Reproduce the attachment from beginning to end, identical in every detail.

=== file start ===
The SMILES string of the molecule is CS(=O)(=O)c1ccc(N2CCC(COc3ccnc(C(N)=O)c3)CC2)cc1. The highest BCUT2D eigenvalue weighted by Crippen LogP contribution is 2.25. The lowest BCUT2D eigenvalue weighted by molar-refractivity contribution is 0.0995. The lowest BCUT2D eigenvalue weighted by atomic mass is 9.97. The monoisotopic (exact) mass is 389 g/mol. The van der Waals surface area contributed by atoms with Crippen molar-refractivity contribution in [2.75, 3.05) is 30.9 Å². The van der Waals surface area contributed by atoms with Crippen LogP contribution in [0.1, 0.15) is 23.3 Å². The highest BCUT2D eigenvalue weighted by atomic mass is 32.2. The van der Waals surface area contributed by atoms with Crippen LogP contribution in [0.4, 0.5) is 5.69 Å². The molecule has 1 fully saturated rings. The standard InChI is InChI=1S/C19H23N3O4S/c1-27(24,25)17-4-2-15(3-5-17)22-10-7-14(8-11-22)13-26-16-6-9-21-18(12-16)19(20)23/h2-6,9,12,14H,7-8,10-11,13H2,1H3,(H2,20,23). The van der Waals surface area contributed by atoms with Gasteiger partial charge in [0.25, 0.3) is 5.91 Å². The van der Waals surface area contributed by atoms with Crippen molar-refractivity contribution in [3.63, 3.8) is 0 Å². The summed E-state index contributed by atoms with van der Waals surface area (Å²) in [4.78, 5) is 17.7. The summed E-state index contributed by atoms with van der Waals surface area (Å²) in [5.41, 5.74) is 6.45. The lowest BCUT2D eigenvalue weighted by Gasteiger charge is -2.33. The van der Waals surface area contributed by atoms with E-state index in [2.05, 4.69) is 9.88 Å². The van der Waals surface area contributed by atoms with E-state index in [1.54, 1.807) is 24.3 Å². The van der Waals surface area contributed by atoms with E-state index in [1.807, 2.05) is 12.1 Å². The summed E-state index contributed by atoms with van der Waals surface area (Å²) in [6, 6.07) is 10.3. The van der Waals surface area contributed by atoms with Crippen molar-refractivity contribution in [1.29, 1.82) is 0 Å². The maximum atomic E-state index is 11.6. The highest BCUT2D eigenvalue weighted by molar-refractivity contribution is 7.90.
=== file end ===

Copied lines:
The SMILES string of the molecule is CS(=O)(=O)c1ccc(N2CCC(COc3ccnc(C(N)=O)c3)CC2)cc1. The highest BCUT2D eigenvalue weighted by Crippen LogP contribution is 2.25. The lowest BCUT2D eigenvalue weighted by molar-refractivity contribution is 0.0995. The lowest BCUT2D eigenvalue weighted by atomic mass is 9.97. The monoisotopic (exact) mass is 389 g/mol. The van der Waals surface area contributed by atoms with Crippen molar-refractivity contribution in [2.75, 3.05) is 30.9 Å². The van der Waals surface area contributed by atoms with Crippen LogP contribution in [0.1, 0.15) is 23.3 Å². The highest BCUT2D eigenvalue weighted by atomic mass is 32.2. The van der Waals surface area contributed by atoms with Crippen LogP contribution in [0.4, 0.5) is 5.69 Å². The molecule has 1 fully saturated rings. The standard InChI is InChI=1S/C19H23N3O4S/c1-27(24,25)17-4-2-15(3-5-17)22-10-7-14(8-11-22)13-26-16-6-9-21-18(12-16)19(20)23/h2-6,9,12,14H,7-8,10-11,13H2,1H3,(H2,20,23). The van der Waals surface area contributed by atoms with Gasteiger partial charge in [0.25, 0.3) is 5.91 Å². The van der Waals surface area contributed by atoms with Crippen molar-refractivity contribution in [3.63, 3.8) is 0 Å². The summed E-state index contributed by atoms with van der Waals surface area (Å²) in [4.78, 5) is 17.7. The summed E-state index contributed by atoms with van der Waals surface area (Å²) in [5.41, 5.74) is 6.45. The lowest BCUT2D eigenvalue weighted by Gasteiger charge is -2.33. The van der Waals surface area contributed by atoms with E-state index in [2.05, 4.69) is 9.88 Å². The van der Waals surface area contributed by atoms with E-state index in [1.54, 1.807) is 24.3 Å². The van der Waals surface area contributed by atoms with E-state index in [1.807, 2.05) is 12.1 Å². The summed E-state index contributed by atoms with van der Waals surface area (Å²) in [6, 6.07) is 10.3. The van der Waals surface area contributed by atoms with Crippen molar-refractivity contribution in [1.29, 1.82) is 0 Å². The maximum atomic E-state index is 11.6. The highest BCUT2D eigenvalue weighted by molar-refractivity contribution is 7.90.